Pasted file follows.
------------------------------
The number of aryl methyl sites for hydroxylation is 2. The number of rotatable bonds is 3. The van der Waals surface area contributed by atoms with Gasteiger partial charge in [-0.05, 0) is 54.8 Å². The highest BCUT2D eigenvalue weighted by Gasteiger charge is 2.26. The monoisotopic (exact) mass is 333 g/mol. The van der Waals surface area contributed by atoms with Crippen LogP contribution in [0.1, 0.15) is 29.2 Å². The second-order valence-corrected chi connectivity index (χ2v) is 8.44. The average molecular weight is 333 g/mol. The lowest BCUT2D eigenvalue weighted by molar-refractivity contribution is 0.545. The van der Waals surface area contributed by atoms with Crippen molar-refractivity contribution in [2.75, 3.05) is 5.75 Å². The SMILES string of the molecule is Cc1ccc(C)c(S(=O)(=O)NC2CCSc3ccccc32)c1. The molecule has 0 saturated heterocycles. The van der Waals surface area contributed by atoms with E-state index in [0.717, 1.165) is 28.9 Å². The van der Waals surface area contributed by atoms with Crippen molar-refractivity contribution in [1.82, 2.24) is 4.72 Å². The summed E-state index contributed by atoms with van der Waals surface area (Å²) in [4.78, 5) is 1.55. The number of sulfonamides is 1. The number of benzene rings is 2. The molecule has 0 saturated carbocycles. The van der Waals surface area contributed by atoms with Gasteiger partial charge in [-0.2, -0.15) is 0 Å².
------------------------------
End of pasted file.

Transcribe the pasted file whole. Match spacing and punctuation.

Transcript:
The number of aryl methyl sites for hydroxylation is 2. The number of rotatable bonds is 3. The van der Waals surface area contributed by atoms with Gasteiger partial charge in [-0.05, 0) is 54.8 Å². The highest BCUT2D eigenvalue weighted by Gasteiger charge is 2.26. The monoisotopic (exact) mass is 333 g/mol. The van der Waals surface area contributed by atoms with Crippen LogP contribution in [0.1, 0.15) is 29.2 Å². The second-order valence-corrected chi connectivity index (χ2v) is 8.44. The average molecular weight is 333 g/mol. The lowest BCUT2D eigenvalue weighted by molar-refractivity contribution is 0.545. The van der Waals surface area contributed by atoms with Crippen molar-refractivity contribution in [2.75, 3.05) is 5.75 Å². The SMILES string of the molecule is Cc1ccc(C)c(S(=O)(=O)NC2CCSc3ccccc32)c1. The molecule has 0 saturated heterocycles. The van der Waals surface area contributed by atoms with E-state index in [0.717, 1.165) is 28.9 Å². The van der Waals surface area contributed by atoms with Crippen molar-refractivity contribution in [1.82, 2.24) is 4.72 Å². The summed E-state index contributed by atoms with van der Waals surface area (Å²) in [4.78, 5) is 1.55. The number of sulfonamides is 1. The number of benzene rings is 2. The molecule has 0 saturated carbocycles. The van der Waals surface area contributed by atoms with Gasteiger partial charge in [-0.2, -0.15) is 0 Å².